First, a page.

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mountain side, we may have a most fertile vegetation at a great height, and surrounded by the dark pine forests. Many of the pastures on the Alps, to which from height to height the shepherds ascend with their flocks in the summer, -seeking the higher ones as the lower become dry and exhausted, -are due to such alternations in the character of the rocks.

In consequence of the influence of time, weather, atmospheric action of all kinds, the apparent relation of beds has often become so completely reversed that it is exceedingly difficult to trace their original relation. Take, for instance, the following case. An eruption has upheaved the strata over a given surface in such a manner as to lift them into a mountain, cracking open the upper beds, but leaving the lower ones unbroken. We have then a valley on a mountain summit between two crests. narrow passage between two crests may be changed in the course of time to a wide expansive valley by the action of the rains, frosts, and other disintegrating agents, and the relative position of the strata forming its walls may seem to be entirely changed.

Suppose, for example, that the two upper layers of the strata rent apart by the upheaval of the mountain are limestone and sandstone, while the third is clay and the fourth again limestone. Clay is soft, and yields very readily to the action of rain. In such a valley the edges of the strata forming its walls are of course exposed, and the clay formation will be the first to give way under the action of external influences. Gradually the rains wear away its substance till it is completely hollowed out. By the disintegration of the bed beneath them, the lime and sandstone layers above lose their support and crumble down, and this process goes on, the clay constantly wearing away, and the lime and sand above consequently falling in, till the upper beds have receded to a great distance, the valley has opened to a wide expanse instead of being inclosed between two walls, and the lowest limestone bed now occupies the highest position on the mountain.

But the phenomena of eruptions in mountain-chains are far more difficult to trace than the effects thus gradually produced. Plutonic action has, indeed, played the most fantastic tricks with the crust of the earth, which seems as plastic in the grasp of the

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fiery power hidden within it as does clay in the hands of the sculptor.

We have seen that an equal vertical pressure from below produces a regular dome, - or that, if the dome be broken through, a granite crest is formed, with stratified materials resting against its slopes. But the pressure has often been oblique instead of vertical, and then the slope of the mountain is uneven, with a gradual ascent on one side and an abrupt wall on the other; or in some instances the pressure has been so lateral that the mountain is overturned and lies upon its side, and there are still other cases where one mountain has been tilted over and has fallen upon an adjoining one.

Sometimes, when beds have been torn asunder, one side of them has been forced up above the other; and there are even instances where one side of a mountain has been forced under the surface of the earth, while the other has remained above. Stratified beds of rock are occasionally found which have been so completely capsized, that the layers, which were of course deposited horizontally, now stand on end, side by side, in vertical rows. I remember, after a lecture on some of these extravagances in mountain formations, a friend said to me, not inaptly, -"One can hardly help thinking of these extraordinary contortions as a succession of frantic frolics; the mountains seem like a troop of rollicking boys, hunting one another in and out and up and down in a gigantic game of hide-andseek.”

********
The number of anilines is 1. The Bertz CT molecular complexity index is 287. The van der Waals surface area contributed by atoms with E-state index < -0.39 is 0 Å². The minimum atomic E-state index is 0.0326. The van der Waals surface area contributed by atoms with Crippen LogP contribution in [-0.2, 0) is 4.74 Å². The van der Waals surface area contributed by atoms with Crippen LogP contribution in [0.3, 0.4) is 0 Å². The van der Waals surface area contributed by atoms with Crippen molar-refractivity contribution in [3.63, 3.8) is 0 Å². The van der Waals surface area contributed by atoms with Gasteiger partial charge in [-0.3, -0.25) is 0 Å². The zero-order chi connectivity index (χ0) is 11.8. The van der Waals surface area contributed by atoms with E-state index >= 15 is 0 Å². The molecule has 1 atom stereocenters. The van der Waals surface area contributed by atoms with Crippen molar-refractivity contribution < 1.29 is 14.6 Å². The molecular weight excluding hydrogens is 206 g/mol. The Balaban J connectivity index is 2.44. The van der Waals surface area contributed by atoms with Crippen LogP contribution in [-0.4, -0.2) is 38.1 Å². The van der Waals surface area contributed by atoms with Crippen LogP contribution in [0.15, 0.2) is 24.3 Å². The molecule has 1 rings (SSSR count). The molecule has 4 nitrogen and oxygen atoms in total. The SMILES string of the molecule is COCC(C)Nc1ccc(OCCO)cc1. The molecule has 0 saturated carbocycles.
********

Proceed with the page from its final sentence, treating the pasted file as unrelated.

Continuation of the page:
The width of the arch of a mountain depends in a great degree on the thickness and flexibility of the beds of which it is composed. There is not only a great difference in the consistency of stratified material, but every variety in the thickness of the layers, from an inch, and even less, to those measuring from ten or twenty to one hundred feet and more in depth, without marked separation of the successive beds. This is accounted for by the frequent alternations of subsidence and upheaval; the continents having tilted sometimes in one direction, sometimes in another, so that in certain localities there has been much water and large deposits, while elsewhere the water was shallow and the deposits consequently less. Thin and flexible strata have been readily lifted into a sharp, abrupt arch with narrow base, while the thick and rigid beds have been forced up more slowly in a wider arch with broader base.

Table-lands are only long unbroken folds of the earth's surface, raised uniformly and in one direction. It is the same pressure from below, which, when acting with more intense force in one direction, makes a narrow and more abrupt fold, forming a mountain ridge, but, when acting over a wider surface with equal force, produces an extensive uniform elevation. If the pressure be strong enough, it will cause cracks and dislocations at the edges of such a gigantic fold, and then we have table-lands between two mountain-chains, like the Gobi in Asia between the Altai Mountains and the Himalayas, or the table-lands inclosed between the Rocky Mountains and the coast range of the Pacific shore.

We do not think of table-lands as mountainous elevations, because their broad, flat surfaces remind us of the level tracts of the earth; but some of the table-lands are nevertheless higher than many mountain-chains, as, for instance, the Gobi, which is higher than the Alleghanies, or the Jura, or the Scandinavian Alps. One of Humboldt's masterly generalizations was his estimate of the average thickness of the different continents, supposing their heights to be leveled and their depressions filled up, and he found that upon such an estimate Asia would be much higher than America, notwithstanding the great mountain-chains of the latter. The extensive table-land of Asia, with the mountains adjoining it, outweighed the Alleghanies, the Rocky Mountains, the Coast Chain, and the Andes.